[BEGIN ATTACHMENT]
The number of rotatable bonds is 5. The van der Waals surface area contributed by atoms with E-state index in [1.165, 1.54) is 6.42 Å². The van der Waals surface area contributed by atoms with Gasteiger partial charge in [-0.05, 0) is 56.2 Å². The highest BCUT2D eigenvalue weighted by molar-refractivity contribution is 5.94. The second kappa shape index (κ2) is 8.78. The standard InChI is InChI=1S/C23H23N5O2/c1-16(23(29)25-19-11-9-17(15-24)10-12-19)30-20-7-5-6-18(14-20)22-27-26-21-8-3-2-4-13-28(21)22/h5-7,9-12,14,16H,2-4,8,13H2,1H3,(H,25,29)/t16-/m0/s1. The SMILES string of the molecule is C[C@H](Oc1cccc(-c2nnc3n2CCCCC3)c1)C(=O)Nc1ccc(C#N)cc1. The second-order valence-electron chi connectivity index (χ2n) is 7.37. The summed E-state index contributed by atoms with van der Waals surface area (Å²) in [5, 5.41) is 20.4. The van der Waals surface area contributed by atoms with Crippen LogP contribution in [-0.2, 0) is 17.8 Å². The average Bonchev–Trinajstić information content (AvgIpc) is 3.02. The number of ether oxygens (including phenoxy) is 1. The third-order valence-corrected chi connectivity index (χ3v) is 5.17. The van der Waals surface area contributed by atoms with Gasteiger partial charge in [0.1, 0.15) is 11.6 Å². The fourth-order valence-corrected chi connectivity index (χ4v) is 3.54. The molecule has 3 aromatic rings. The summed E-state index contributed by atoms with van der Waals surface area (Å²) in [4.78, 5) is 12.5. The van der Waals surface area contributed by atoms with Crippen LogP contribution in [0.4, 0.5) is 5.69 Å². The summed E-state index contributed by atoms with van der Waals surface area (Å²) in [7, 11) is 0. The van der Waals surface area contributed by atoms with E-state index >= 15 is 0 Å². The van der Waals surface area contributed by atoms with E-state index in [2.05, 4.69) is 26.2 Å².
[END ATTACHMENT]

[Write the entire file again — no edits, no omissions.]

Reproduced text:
The number of rotatable bonds is 5. The van der Waals surface area contributed by atoms with E-state index in [1.165, 1.54) is 6.42 Å². The van der Waals surface area contributed by atoms with Gasteiger partial charge in [-0.05, 0) is 56.2 Å². The highest BCUT2D eigenvalue weighted by molar-refractivity contribution is 5.94. The second kappa shape index (κ2) is 8.78. The standard InChI is InChI=1S/C23H23N5O2/c1-16(23(29)25-19-11-9-17(15-24)10-12-19)30-20-7-5-6-18(14-20)22-27-26-21-8-3-2-4-13-28(21)22/h5-7,9-12,14,16H,2-4,8,13H2,1H3,(H,25,29)/t16-/m0/s1. The SMILES string of the molecule is C[C@H](Oc1cccc(-c2nnc3n2CCCCC3)c1)C(=O)Nc1ccc(C#N)cc1. The second-order valence-electron chi connectivity index (χ2n) is 7.37. The summed E-state index contributed by atoms with van der Waals surface area (Å²) in [5, 5.41) is 20.4. The van der Waals surface area contributed by atoms with Crippen LogP contribution in [-0.2, 0) is 17.8 Å². The average Bonchev–Trinajstić information content (AvgIpc) is 3.02. The number of ether oxygens (including phenoxy) is 1. The third-order valence-corrected chi connectivity index (χ3v) is 5.17. The van der Waals surface area contributed by atoms with Gasteiger partial charge in [0.1, 0.15) is 11.6 Å². The fourth-order valence-corrected chi connectivity index (χ4v) is 3.54. The molecule has 3 aromatic rings. The summed E-state index contributed by atoms with van der Waals surface area (Å²) in [4.78, 5) is 12.5. The van der Waals surface area contributed by atoms with Crippen LogP contribution in [0.4, 0.5) is 5.69 Å². The summed E-state index contributed by atoms with van der Waals surface area (Å²) in [7, 11) is 0. The van der Waals surface area contributed by atoms with E-state index >= 15 is 0 Å². The van der Waals surface area contributed by atoms with E-state index in [2.05, 4.69) is 26.2 Å².